Trekking in Nepal- Everest Trek Schedule 11

Saturday 4th November
Last night I slept like a log. I had a much needed shave, washed my hair, and had breakfast. Marcia gave me directions to her hotel in Kathmandu so that we can meet up on 12th November. Paul, Peter and I agreed to leave for Dragnag, our overnight stop before tackling the Cho La, at around 2 p.m. After packing my rucksack I decided to climb up Gokyo Ri and take some photos of the Second and Third Lakes from the summit. Unfortunately I had ran out of film on my previous trip.

The trek up Gokyo Ri was considerably easier in daylight. On the way up I desperately needed to go the toilet and had to make do with crouching behind a rock! Being environmentally friendly I burnt the loo paper after finishing with it. My original intention was to only go as far up as was necessary to take some photos, but I ended up going all the way to the top. Paulo, Jill and Tania were at the summit and we all took photos of each other. As usual I was in shorts while the others had down jackets and trousers on. Tough as old boots aren’t I? There should be some good photos of me with Mount Everest in the background.

Back at the lodge I chatted away to Windy, from Seattle, who is heading to Tengboche for the Sherpa festival. Brent went up Gokyo Ri this morning for the sunrise and enjoyed himself. Marcia said that Peter had already left for Dragnag, which appeared a bit odd, but I did not think anything of it. Lunch was a light affair: a pancake and some tea. Before leaving I exchanged addresses with Paulo. Paul and I said our goodbyes, hugging everyone before we left. At least most of us will meet up again in Kathmandu.

It was about 3 p.m. when we set off for Dragnag. The cloud was coming down so we quickened our pace. We made the most of a spectacular photo opportunity when we found a yak grazing beside the lake enveloped in cloud. Paul goes like a steam train and I did well to keep up with him. We stopped for a breather between the First and Second Lakes just before setting foot on Ngozumpa glacier.

The journey across the glacier really was something else. It felt as if I was walking on the moon and in another world. The scene was reminiscent of a lunar landscape, and reminded us of the science fiction programme, ‘Space 1999’, that we used to watch when we were kids. It was incredible and the clouds added to the sense of adventure. We were the only people crossing the glacier.

Ngozumpa glacier is a rock glacier but there were lots of frozen lakes to be seen. For the first time I could hear the ice breaking up, which was amazing. The others could hear the glacier moving at night back in Gokyo, and had told me about it. But I could not appreciate the noise until I was actually on the glacier.

The path across the glacier is well used but not easy to follow. We followed the rock cairns and the footprints in the sand. The path loops around and at times seemed to double back on itself but we stayed on course. We then came to what seemed a dead end at the edge of a large frozen lake. There were footprints all the way to the other side. Several routes were available to us. We had a debate on which one we should take. There was a fast flowing stream through a narrow channel to another lake below with rocks leading across it. This was the shortest route but it looked rather dangerous. Another option was to cross the frozen lake, but how thick was the ice? The only other alternative was to backtrack and take the long route round, but it was getting late and we did not want to waste time.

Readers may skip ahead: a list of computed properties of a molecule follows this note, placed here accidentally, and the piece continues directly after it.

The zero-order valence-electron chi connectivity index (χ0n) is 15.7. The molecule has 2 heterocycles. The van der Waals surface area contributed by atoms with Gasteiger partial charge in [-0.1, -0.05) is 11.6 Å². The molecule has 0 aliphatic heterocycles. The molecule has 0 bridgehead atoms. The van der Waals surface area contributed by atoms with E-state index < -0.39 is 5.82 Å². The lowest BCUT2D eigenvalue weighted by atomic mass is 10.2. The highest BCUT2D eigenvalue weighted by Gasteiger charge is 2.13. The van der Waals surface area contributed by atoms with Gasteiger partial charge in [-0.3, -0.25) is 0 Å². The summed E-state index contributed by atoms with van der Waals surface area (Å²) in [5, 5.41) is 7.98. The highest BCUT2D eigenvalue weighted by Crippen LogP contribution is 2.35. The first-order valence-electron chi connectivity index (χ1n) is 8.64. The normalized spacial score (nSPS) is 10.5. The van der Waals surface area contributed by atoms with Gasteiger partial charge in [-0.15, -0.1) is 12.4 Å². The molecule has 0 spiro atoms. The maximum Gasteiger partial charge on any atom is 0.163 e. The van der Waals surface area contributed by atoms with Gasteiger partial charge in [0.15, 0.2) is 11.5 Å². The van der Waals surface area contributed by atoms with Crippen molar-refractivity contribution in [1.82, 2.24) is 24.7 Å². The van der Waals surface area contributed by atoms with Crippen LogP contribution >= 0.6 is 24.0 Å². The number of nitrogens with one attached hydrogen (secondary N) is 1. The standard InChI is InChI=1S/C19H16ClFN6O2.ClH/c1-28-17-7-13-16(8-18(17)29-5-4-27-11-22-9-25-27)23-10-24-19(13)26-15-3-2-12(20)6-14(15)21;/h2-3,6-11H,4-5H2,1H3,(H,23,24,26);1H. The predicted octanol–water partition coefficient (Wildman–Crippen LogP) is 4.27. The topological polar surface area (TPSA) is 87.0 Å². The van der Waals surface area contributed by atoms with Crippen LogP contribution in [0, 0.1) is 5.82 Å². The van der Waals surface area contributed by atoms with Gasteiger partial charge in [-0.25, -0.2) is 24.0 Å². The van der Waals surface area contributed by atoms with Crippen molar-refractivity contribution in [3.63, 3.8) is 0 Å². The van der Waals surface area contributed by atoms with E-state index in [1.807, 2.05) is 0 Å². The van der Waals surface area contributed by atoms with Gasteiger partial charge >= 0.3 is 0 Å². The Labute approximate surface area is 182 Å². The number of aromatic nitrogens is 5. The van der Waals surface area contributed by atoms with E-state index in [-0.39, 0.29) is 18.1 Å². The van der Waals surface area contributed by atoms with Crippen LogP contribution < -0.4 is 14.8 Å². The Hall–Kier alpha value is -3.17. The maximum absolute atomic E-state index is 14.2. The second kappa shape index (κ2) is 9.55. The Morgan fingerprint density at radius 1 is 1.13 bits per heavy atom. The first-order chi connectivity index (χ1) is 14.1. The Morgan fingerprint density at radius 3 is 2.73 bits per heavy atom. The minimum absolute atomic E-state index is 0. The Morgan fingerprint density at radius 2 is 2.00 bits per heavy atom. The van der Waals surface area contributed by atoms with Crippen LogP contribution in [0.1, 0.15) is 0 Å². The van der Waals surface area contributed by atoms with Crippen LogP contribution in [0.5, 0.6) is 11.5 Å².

After some misgivings we gambled on walking across the lake. Paul made the first tentative steps on the ice after throwing several rocks ahead to check its strength. Of course they bounced off on impact! Paul looked at me and told me how nervous he was. By this time I realised that we could not hang about too long in case the ice buckled under our weight. So I took up the gauntlet and made rapid strides across the ice with Paul in tow. We virtually sprinted across the width of the lake.

On approaching the other side I noticed that the ice was a little thinner at the edge so leapt for solid ground. Bad mistake! After unceremoniously flying through the air I slid across the last five metres on my backside! It certainly shook me up but no damage was done. I got up and brushed myself down. To mark the occasion we took several photos. We had been scared stiff to start with, but what a memory and a story to tell the folks back home.

It took us about twenty minutes to recover from the rush of adrenaline. After we had composed ourselves we left our names in the sand for anybody who might come after us, and continued on our way. Dragnag was only ten minutes further on. Peter was there to welcome us. We entered the Himalayan View Lodge and Peter showed us to our room. There was a ‘Happy Birthday’ decoration hung on the wall. What a lovely surprise! Someone else had left it behind. Peter made sure we got that room because he knew it was my birthday tomorrow.

After the afternoon’s excitement I had a slight headache so took a couple of paracetamol before dinner. I was hungry and ate well: tomato soup, fried noodles, fried potatoes and a liberal helping of tomato ketchup. We told Peter of our trek across the glacier. He had taken the easier route over the stream. Paul listened to the BBC World Service on his radio for a bit. He said that last week when he was listening, United and Middlesbrough were all square and Roy Keane had been sent off. But he had not heard the final score. Apparently Newcastle are four points clear. And in the Rugby League World Cup final, Australia had been leading 14-8 with ten minutes to go when he fell asleep.

Before going to bed I went outside to brush my teeth. There was a full moon and countless stars that lit up the sky and the mountains. It was a wonderful sight.